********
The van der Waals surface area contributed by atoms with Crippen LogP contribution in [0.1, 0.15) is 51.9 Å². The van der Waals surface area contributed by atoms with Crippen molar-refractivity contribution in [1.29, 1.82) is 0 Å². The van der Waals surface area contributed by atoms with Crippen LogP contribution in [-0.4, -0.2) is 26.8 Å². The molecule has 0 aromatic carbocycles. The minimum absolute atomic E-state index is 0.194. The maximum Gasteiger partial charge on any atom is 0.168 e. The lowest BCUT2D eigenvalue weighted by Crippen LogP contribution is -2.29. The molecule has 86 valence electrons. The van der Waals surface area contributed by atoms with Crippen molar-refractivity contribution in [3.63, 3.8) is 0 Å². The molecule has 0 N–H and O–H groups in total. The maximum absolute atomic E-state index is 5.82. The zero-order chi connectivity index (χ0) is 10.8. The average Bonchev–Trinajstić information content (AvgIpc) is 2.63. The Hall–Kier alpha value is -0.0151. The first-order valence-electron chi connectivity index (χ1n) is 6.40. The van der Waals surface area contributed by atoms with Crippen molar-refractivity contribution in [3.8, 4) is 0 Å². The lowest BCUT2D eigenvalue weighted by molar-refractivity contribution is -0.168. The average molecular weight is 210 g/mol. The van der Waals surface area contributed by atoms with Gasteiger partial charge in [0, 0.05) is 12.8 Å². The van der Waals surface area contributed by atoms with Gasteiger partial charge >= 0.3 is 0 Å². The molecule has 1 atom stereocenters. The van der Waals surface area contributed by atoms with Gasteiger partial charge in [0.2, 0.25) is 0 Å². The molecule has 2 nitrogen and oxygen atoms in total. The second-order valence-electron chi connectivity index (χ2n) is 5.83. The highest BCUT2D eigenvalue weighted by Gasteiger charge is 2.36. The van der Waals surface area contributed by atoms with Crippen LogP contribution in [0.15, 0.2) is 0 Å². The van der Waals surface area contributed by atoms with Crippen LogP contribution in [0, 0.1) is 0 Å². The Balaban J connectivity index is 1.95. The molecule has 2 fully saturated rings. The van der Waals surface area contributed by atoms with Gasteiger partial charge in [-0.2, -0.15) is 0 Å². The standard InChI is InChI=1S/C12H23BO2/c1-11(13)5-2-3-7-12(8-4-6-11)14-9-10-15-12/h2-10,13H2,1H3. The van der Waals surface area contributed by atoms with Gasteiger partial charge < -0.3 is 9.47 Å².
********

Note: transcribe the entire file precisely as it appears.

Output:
The van der Waals surface area contributed by atoms with Crippen LogP contribution in [0.1, 0.15) is 51.9 Å². The van der Waals surface area contributed by atoms with Crippen molar-refractivity contribution in [1.29, 1.82) is 0 Å². The van der Waals surface area contributed by atoms with Crippen LogP contribution in [-0.4, -0.2) is 26.8 Å². The molecule has 0 aromatic carbocycles. The minimum absolute atomic E-state index is 0.194. The maximum Gasteiger partial charge on any atom is 0.168 e. The lowest BCUT2D eigenvalue weighted by Crippen LogP contribution is -2.29. The molecule has 86 valence electrons. The van der Waals surface area contributed by atoms with Crippen molar-refractivity contribution in [3.63, 3.8) is 0 Å². The molecule has 0 N–H and O–H groups in total. The maximum absolute atomic E-state index is 5.82. The zero-order chi connectivity index (χ0) is 10.8. The average Bonchev–Trinajstić information content (AvgIpc) is 2.63. The Hall–Kier alpha value is -0.0151. The first-order valence-electron chi connectivity index (χ1n) is 6.40. The van der Waals surface area contributed by atoms with Crippen molar-refractivity contribution in [3.8, 4) is 0 Å². The lowest BCUT2D eigenvalue weighted by molar-refractivity contribution is -0.168. The average molecular weight is 210 g/mol. The van der Waals surface area contributed by atoms with Gasteiger partial charge in [0, 0.05) is 12.8 Å². The van der Waals surface area contributed by atoms with Gasteiger partial charge >= 0.3 is 0 Å². The molecule has 1 atom stereocenters. The van der Waals surface area contributed by atoms with Gasteiger partial charge in [0.2, 0.25) is 0 Å². The molecule has 2 nitrogen and oxygen atoms in total. The second-order valence-electron chi connectivity index (χ2n) is 5.83. The highest BCUT2D eigenvalue weighted by Gasteiger charge is 2.36. The van der Waals surface area contributed by atoms with Crippen LogP contribution in [0.15, 0.2) is 0 Å². The van der Waals surface area contributed by atoms with Crippen LogP contribution in [0, 0.1) is 0 Å². The Balaban J connectivity index is 1.95. The molecule has 2 fully saturated rings. The van der Waals surface area contributed by atoms with Gasteiger partial charge in [-0.2, -0.15) is 0 Å². The standard InChI is InChI=1S/C12H23BO2/c1-11(13)5-2-3-7-12(8-4-6-11)14-9-10-15-12/h2-10,13H2,1H3. The van der Waals surface area contributed by atoms with Gasteiger partial charge < -0.3 is 9.47 Å².